The Lord now quitted with His disciples the lofty mountain solitude where He had communicated to them the first principles of His doctrine and of His kingdom, and returned to the multitude who were waiting for Him on a plateau of the mountain-slope. In this circle also He wished to announce the equalizing principles of the kingdom of heaven, and for that reason delivered an address which repeated the former discourse in a modified form, adapted to a popular audience. The fundamental thought of the spiritual jubilee stands out in this discourse more forcibly than in the former. His auditory represents to Him the ancient community, with its inversion of all the eternal relations of right in temporal as well as in spiritual things. But in the spiritual foreground He finds His disciples in the poor, the hungry, the mourning, the despised, as they form the contrast to the rich, the full, those that laugh, those that men speak well of, who might also be then present. But of the outwardly afflicted as such He does not speak, but of men who, for His name’s sake, were hated, reviled, and excommunicated, specially for the Son of man’s sake, after whom they called themselves (Luk 6:22). In this one suffering for Christ’s sake, that threefold suffering has its climax which the Lord pronounces blessed, as in the Sermon on the Mount. The seven beatitudes find their unity in the eighth, which is identical with the ninth. That Christ could not bless the outwardly poor abstractly considered, even not in the apprehension of our Evangelists, must of itself be understood as reasonable. Or, ought He then to have seen the weeping in those that were actually defiling their faces with tears, and given them the consolation that a future hearty laughing in a literal sense would be their blessedness? There are, to be sure, critics who are on the look-out for such absurdities. But, on the other hand, Christ did not mean exclusively and simply, spiritually poor, hungry, and mourning. There are, indeed, spiritually poor persons who are outwardly rich and temporally poor, who stand before God in the self-deception of internal riches: both classes at once find themselves placed here, if we attribute a divine spirit to the discourse of Jesus, or to the account of the Evangelists; namely, the outwardly rich find themselves among the poor, and the outwardly poor among the rich of the Gospel. But there is also a region where this dualism vanishes, where the inward want coincides with the outward, the inward sorrow with the outward unhappiness, a region of holy unhappiness that will lead to the highest salvation, and this is the preparatory school—the seminary of Christianity. To this seminary of His disciples, in which the earlier agency of the unsearchable God, who breaks the hearts of His chosen ones, had prepared the way for the new work of the compassionate Redeemer, who was to heal just such hearts, Jesus turns Himself; and He knew that they immediately understood Him, since they had already eaten their bread in the tears of divine mourning, and were ripe for the Gospel. An Ebionitish poor man, who fancies that his poverty in this world gives him a right to the riches of the future world, is a spiritually proud beggar; such an one cannot be here intended. Nor the carnally-minded poor of any kind whatever, who are rich in resentment, envy, covetousness, and generally in the indulgence of their passions. But where distress of whatever kind is transformed into calm, gentle, pure longing before the throne of the divine fulness; where want does not produce rapacity, but has for its effect pure hunger, the painful feeling of destitution, inward and outward; where the weeper drops a true, genuine human tear, in which the eternal Sun is reflected and transforms it into a pearl,—there is Christ ready with the Gospel: and that such sufferers are ripe for Him is shown by this, that they willingly receive Him, adhere firmly to Him, and allow all men to hate, cast out, and reject them, for His name’s sake. They are blessed together, and are now to know, experience, and enjoy it from the lips of Christ. And as their distress was greatly hallowed, so also is their blessedness: to these poor is promised the kingdom of God,—to these hungry ones, fulness or satisfaction,—to those that weep, laughter.96 In truth, although isolated, they are driven out from the world, under the heaviest burdens of the cross, into the night of shame and death for Christ’s sake: it is they who immediately exult with heavenly delight, who already begin here the choral dance of a blessed community enclosed in God, and yonder, in the new world, celebrate the great jubilee with their associates, the prophets of the kingdom of God, who before them had experienced the same destiny. But opposite to them stand the fortunate ones of ancient time, who occupy a lower place by the equalization of the spiritual jubilee;—obtuse rich men, outwardly and inwardly at ease, comfortable in their superabundance, who enjoyed their comfort, and have changed it into discomfort; the overfilled, whose hunger reappears in a demoniacal surfeit; laughers, from whose merry jubilee already sounds forth the woe of an endless discord. These men form the class of those who are praised by all the world, the celebrities of the day, who are at once conceivable to the extremest superficiality of the worldly mind, and are intelligible from a distance; they are the heroes of the hour, celebrated as were formerly the false prophets, whose names are known no longer.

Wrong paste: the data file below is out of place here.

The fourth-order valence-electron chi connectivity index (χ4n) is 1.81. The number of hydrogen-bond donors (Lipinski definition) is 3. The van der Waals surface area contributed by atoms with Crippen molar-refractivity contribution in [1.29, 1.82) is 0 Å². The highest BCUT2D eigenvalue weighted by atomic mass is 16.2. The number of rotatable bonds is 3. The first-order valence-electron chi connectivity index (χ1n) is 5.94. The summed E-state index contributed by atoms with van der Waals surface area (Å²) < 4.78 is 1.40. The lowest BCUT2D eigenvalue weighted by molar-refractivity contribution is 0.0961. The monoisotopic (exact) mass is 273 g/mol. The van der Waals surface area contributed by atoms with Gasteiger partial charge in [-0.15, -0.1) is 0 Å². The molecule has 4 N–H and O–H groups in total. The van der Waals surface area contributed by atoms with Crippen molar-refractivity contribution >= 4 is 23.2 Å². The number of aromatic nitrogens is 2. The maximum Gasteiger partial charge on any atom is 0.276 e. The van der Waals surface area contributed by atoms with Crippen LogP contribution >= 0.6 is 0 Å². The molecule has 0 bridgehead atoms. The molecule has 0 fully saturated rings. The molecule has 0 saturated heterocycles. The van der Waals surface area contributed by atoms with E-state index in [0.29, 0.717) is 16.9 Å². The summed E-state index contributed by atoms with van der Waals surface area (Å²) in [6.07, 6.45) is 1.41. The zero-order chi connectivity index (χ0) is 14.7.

In these men Christ does not find His seminary, and the woe which He pronounces upon them is the authentication of a fact; it is one with their situation itself, a progressive inward and outward world of endless woe.